Lean and Arsenal of Venice – earliest example of production excellence

I have started this blog when i was having lot of time. of late, I am getting busy day by day. But i have decided that i will re organize my calendar and spend some time on this blog. suddenly i read about lean and Arsenal of Venice which was earliest known example of production excellence.
While talking about re organization, I looked at some value addition in what I am doing. Some of the things which I looked in this reminded me of Lean and Lean tools.
What is “Lean”?
Lean is way to determine value sought by customers, offer value through an end to end process, value stream, by engaging everyone touching the value stream to reduce waste, variations and overburden throughout the value stream.
There are some early examples in the history of production excellence using lean techniques (Mass production). One such instance which will really surprise is on the Venetian Arsenal, which is ship building facility in the city of Venice. Comparing the facts on the efficiency of this great production facility, to some of today’s companies will be a great surprise and a question arises on are we really moving forward.
Enough of awe, now about the facility. (All these facts are in the range of 1100 – 1700 AD)
The Venetian Arsenal, which was the largest industrial complex in the northern part of Italy. It has about 110 ha area, occupying almost 15% of the area of the City of Venice. This facility is responsible for producing bulk of the Naval and Merchant power of the Venetian Rulers in the Mediterranean ares.
Initially the facility worked only to maintain the privately owned ships. this changed by 1320 when the Arsenal Nuovo was built. This facility is equipped to both construct and maintain the state-owned naval ships and the merchant ships.
Here are some facts of this great facility.
Number of workers – 16000
Rate of production – One ship Per Day
Number work in Progress – 100 galleys .
New thinking – from the main hull first technique to frame first technique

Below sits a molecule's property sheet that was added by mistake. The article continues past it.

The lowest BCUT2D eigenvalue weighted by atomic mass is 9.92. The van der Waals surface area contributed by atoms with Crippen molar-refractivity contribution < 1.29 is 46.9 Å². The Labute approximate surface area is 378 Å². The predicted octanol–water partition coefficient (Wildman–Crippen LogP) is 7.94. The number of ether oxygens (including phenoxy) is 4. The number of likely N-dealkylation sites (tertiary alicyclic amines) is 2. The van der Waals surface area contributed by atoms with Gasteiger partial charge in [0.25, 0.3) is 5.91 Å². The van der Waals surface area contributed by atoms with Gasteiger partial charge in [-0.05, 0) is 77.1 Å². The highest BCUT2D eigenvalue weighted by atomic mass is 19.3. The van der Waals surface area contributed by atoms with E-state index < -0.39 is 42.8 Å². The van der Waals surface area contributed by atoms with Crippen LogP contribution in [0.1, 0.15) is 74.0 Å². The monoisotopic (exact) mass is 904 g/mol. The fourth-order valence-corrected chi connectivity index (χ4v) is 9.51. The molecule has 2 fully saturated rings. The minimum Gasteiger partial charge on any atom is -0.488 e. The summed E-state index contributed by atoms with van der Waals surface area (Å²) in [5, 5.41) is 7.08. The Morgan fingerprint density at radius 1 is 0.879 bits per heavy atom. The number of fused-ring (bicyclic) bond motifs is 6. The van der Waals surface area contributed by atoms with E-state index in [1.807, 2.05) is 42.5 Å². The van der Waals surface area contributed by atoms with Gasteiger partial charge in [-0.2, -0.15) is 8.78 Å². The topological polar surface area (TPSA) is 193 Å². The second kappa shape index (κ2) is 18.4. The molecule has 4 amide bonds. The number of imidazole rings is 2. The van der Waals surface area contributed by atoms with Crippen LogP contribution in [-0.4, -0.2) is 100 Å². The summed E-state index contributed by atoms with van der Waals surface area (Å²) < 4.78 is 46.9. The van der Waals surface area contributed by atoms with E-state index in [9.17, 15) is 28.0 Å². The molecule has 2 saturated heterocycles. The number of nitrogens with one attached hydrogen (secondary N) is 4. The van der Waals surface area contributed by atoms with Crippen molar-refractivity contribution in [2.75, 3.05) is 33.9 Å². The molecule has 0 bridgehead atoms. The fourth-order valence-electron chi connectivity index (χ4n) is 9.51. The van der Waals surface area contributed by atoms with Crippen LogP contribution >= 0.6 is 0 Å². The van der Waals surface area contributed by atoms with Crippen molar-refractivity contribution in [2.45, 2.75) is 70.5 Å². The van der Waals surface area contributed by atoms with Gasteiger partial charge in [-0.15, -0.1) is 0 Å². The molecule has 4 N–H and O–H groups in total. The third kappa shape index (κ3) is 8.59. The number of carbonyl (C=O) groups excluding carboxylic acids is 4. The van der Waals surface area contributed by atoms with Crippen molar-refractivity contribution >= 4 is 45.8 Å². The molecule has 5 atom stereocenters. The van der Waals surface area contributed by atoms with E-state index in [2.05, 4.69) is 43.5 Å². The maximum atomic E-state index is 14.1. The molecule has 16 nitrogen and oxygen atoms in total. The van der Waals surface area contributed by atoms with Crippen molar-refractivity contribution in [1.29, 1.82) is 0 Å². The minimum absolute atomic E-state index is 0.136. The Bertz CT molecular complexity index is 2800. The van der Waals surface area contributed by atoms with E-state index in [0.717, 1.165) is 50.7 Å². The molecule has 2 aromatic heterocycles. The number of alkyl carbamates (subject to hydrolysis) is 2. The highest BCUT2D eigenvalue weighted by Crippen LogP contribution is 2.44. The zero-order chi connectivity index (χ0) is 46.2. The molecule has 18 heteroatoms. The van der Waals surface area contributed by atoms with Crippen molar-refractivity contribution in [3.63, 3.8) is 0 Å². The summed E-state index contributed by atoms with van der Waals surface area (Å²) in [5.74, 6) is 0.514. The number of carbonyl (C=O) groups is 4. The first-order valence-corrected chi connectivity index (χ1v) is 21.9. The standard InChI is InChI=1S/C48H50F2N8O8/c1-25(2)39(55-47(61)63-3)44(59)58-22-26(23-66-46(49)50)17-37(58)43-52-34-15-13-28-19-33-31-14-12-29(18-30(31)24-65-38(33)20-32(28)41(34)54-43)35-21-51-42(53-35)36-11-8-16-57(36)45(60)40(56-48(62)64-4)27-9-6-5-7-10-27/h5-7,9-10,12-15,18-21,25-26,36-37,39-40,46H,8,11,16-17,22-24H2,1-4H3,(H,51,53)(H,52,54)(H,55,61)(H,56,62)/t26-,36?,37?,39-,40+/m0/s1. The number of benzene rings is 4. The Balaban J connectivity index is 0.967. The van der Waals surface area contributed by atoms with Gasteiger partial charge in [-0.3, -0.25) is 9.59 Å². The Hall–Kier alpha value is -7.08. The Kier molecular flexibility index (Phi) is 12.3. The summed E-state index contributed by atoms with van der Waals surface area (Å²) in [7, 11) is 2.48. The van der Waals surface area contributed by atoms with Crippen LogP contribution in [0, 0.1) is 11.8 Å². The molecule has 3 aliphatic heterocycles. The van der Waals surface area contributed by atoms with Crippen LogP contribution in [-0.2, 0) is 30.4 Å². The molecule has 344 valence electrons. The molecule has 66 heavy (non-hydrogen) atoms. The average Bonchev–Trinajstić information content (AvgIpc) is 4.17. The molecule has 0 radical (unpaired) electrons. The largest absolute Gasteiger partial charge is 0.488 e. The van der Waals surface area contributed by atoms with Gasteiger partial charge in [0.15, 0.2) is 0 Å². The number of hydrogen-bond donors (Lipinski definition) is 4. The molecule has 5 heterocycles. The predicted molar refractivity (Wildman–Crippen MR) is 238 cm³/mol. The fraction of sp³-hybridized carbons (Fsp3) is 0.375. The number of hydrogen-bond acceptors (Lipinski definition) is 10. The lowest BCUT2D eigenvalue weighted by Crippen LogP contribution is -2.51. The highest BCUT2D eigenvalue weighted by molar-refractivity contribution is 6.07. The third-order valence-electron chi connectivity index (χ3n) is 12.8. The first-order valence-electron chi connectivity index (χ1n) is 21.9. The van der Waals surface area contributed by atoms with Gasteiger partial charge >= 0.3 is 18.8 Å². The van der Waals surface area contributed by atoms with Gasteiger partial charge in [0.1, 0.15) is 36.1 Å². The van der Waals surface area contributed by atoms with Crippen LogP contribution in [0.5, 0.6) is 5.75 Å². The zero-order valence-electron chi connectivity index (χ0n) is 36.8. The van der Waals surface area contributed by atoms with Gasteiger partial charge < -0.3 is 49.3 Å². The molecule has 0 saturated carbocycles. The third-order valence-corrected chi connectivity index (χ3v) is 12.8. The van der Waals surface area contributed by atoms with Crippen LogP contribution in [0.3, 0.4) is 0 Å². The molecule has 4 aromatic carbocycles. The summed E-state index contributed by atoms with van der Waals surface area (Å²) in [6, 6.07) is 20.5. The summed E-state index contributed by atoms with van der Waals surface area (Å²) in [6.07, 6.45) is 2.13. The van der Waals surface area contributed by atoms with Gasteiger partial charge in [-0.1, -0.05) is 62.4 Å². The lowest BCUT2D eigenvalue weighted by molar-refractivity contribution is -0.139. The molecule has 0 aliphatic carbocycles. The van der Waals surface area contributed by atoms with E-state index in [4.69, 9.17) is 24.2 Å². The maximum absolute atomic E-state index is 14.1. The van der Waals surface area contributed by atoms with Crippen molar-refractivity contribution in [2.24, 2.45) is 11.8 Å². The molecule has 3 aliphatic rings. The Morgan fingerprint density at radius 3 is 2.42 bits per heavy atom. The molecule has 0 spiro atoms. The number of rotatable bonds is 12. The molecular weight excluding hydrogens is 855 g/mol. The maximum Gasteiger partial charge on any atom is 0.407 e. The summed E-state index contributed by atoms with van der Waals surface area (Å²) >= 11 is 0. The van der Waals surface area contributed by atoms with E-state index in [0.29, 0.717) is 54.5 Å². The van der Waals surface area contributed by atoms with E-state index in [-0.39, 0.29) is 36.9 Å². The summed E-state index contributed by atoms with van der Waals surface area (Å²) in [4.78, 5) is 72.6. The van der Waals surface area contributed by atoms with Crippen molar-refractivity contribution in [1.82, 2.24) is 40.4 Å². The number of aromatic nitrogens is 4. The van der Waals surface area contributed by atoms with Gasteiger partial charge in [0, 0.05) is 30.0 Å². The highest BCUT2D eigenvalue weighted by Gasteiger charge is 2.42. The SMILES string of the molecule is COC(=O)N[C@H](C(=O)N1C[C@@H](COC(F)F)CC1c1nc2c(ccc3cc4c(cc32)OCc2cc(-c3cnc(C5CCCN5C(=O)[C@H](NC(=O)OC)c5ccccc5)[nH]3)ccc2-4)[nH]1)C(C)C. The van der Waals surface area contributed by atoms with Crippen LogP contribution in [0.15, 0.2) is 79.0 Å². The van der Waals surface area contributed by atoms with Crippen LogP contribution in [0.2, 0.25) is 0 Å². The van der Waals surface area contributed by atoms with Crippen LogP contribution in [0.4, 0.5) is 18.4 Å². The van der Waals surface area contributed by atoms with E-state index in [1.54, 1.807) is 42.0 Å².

consultant – Galileo Galilei

The Arsenal Nuovo used the Mass production and assembly techniques divided into 3 main processes. Framing, Planking and Cabins and Final Assembly. All these production systems are used in early 1500s and these are not seen till the industrial revolution in the late 1700s.
This seems to be the first thought of Lean and Mass production, Assembly lines, Process identification, employee specialization, continuous production etc. many thoughts were in fact used, which were the buzzwords of the Lean today.
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Originally posted 2012-08-15 17:41:00.

TAKT time, Lead time and Cycle time

While we are implementing lean we come across three mostly used terms for calculating the Time Spent i.e, Takt Time, Lead Time and Cycle time . Often people get confused of these terms and use Takt Time, Lead Time and Cycle time interchangeably. eventhough they are distinct.

These are used to Optimize the workflow and also to calculate on the capacity to meet the customer demand. Little confusion in this will lead to confused production line.

Now let us get to the details of these.

Lead time : The most simple of these words. The clock starts when we have an order from customer and ends with the time the order is delivered to customer. Let us say we have the order on 15-Sep-2018 and and delivered to customer on 20-Sep-2018. In this case, the Lead time if 5 Days.

Cycle time : Cycle time is the time taken for Production of one Unit. In other words its the time taken from Start of Production to Shipment. Let’s Say, we are able to produce 400 units in 100 days, the Cycle time is 100 /400 = 0.25 Days per Unit.

Takt Time : This tells you how much time you can take. It is the rate at which we can Produce to meet the customer demand. In other words, this is the time available with us to produce one unit. Lets say we have a demand of 200 Units from customer and this is to be delivered in 100 Days. In this case, the Takt Time is 100/200 = 0.5 Days Per Unit.

Using these times, we can simply ensure the production is planned to optimize the resources and meeting customer demands.